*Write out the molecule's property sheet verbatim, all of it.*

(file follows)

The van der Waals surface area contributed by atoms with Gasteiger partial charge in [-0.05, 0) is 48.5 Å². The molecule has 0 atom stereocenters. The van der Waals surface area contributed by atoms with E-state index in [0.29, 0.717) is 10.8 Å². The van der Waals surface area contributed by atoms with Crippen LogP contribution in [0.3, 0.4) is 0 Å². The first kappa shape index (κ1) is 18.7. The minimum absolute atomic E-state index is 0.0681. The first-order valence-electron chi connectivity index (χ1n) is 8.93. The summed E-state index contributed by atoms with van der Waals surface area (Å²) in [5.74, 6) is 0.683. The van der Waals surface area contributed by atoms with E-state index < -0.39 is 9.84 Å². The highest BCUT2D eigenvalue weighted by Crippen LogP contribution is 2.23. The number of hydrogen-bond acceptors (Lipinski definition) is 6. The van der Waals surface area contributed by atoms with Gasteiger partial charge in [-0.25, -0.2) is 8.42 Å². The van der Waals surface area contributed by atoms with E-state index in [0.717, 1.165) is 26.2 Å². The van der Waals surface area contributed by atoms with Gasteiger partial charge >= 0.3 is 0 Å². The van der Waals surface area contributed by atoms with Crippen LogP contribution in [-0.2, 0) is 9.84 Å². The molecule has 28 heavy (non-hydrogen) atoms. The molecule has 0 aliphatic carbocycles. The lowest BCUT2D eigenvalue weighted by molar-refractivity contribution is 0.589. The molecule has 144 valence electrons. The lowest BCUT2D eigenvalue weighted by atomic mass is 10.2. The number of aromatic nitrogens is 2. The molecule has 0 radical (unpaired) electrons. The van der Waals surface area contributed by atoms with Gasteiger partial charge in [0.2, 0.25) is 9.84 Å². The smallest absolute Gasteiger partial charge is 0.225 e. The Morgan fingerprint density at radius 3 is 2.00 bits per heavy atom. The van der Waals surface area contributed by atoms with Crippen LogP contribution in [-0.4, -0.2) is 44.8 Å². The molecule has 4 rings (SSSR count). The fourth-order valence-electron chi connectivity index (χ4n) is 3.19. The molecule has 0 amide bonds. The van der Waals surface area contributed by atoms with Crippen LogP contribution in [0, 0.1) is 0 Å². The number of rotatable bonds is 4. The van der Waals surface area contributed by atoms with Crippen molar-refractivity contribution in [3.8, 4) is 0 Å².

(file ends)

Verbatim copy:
The van der Waals surface area contributed by atoms with Gasteiger partial charge in [-0.05, 0) is 48.5 Å². The molecule has 0 atom stereocenters. The van der Waals surface area contributed by atoms with E-state index in [0.29, 0.717) is 10.8 Å². The van der Waals surface area contributed by atoms with Crippen LogP contribution in [0.3, 0.4) is 0 Å². The first kappa shape index (κ1) is 18.7. The minimum absolute atomic E-state index is 0.0681. The first-order valence-electron chi connectivity index (χ1n) is 8.93. The summed E-state index contributed by atoms with van der Waals surface area (Å²) in [5.74, 6) is 0.683. The van der Waals surface area contributed by atoms with E-state index < -0.39 is 9.84 Å². The highest BCUT2D eigenvalue weighted by Crippen LogP contribution is 2.23. The number of hydrogen-bond acceptors (Lipinski definition) is 6. The van der Waals surface area contributed by atoms with Gasteiger partial charge in [-0.25, -0.2) is 8.42 Å². The van der Waals surface area contributed by atoms with E-state index in [0.717, 1.165) is 26.2 Å². The van der Waals surface area contributed by atoms with Gasteiger partial charge >= 0.3 is 0 Å². The van der Waals surface area contributed by atoms with Crippen LogP contribution in [-0.2, 0) is 9.84 Å². The molecule has 28 heavy (non-hydrogen) atoms. The molecule has 0 aliphatic carbocycles. The lowest BCUT2D eigenvalue weighted by molar-refractivity contribution is 0.589. The molecule has 144 valence electrons. The lowest BCUT2D eigenvalue weighted by atomic mass is 10.2. The number of aromatic nitrogens is 2. The molecule has 0 radical (unpaired) electrons. The van der Waals surface area contributed by atoms with Gasteiger partial charge in [0.2, 0.25) is 9.84 Å². The smallest absolute Gasteiger partial charge is 0.225 e. The Morgan fingerprint density at radius 3 is 2.00 bits per heavy atom. The van der Waals surface area contributed by atoms with Crippen LogP contribution in [-0.4, -0.2) is 44.8 Å². The molecule has 4 rings (SSSR count). The fourth-order valence-electron chi connectivity index (χ4n) is 3.19. The molecule has 0 amide bonds. The van der Waals surface area contributed by atoms with Crippen LogP contribution in [0, 0.1) is 0 Å². The number of rotatable bonds is 4. The van der Waals surface area contributed by atoms with Crippen molar-refractivity contribution in [3.8, 4) is 0 Å².